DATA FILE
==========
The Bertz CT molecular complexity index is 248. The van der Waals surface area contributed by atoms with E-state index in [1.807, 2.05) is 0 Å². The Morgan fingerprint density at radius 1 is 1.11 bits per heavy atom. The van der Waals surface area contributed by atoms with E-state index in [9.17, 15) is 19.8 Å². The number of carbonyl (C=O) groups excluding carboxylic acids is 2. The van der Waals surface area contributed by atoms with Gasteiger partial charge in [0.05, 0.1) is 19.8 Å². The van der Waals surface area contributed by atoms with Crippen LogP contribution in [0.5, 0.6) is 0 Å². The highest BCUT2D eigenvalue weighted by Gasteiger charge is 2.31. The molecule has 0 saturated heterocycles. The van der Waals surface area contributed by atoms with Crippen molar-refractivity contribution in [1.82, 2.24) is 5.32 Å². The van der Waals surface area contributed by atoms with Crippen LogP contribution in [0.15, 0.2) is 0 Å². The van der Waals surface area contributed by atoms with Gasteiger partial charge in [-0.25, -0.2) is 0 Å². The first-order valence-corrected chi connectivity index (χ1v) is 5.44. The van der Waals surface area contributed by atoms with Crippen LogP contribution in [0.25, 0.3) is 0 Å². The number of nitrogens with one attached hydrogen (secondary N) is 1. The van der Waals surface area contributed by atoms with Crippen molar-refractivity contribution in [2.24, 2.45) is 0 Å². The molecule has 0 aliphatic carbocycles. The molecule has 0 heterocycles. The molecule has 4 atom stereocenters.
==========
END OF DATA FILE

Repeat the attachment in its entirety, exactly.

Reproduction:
The Bertz CT molecular complexity index is 248. The van der Waals surface area contributed by atoms with E-state index in [1.807, 2.05) is 0 Å². The Morgan fingerprint density at radius 1 is 1.11 bits per heavy atom. The van der Waals surface area contributed by atoms with E-state index in [9.17, 15) is 19.8 Å². The number of carbonyl (C=O) groups excluding carboxylic acids is 2. The van der Waals surface area contributed by atoms with Gasteiger partial charge in [0.05, 0.1) is 19.8 Å². The van der Waals surface area contributed by atoms with Crippen LogP contribution in [0.5, 0.6) is 0 Å². The highest BCUT2D eigenvalue weighted by Gasteiger charge is 2.31. The molecule has 0 saturated heterocycles. The van der Waals surface area contributed by atoms with Crippen molar-refractivity contribution in [1.82, 2.24) is 5.32 Å². The van der Waals surface area contributed by atoms with Crippen LogP contribution in [0.15, 0.2) is 0 Å². The van der Waals surface area contributed by atoms with Gasteiger partial charge in [-0.25, -0.2) is 0 Å². The first-order valence-corrected chi connectivity index (χ1v) is 5.44. The van der Waals surface area contributed by atoms with Crippen LogP contribution in [0.25, 0.3) is 0 Å². The number of nitrogens with one attached hydrogen (secondary N) is 1. The van der Waals surface area contributed by atoms with Crippen molar-refractivity contribution in [2.24, 2.45) is 0 Å². The molecule has 0 aliphatic carbocycles. The molecule has 0 heterocycles. The molecule has 4 atom stereocenters.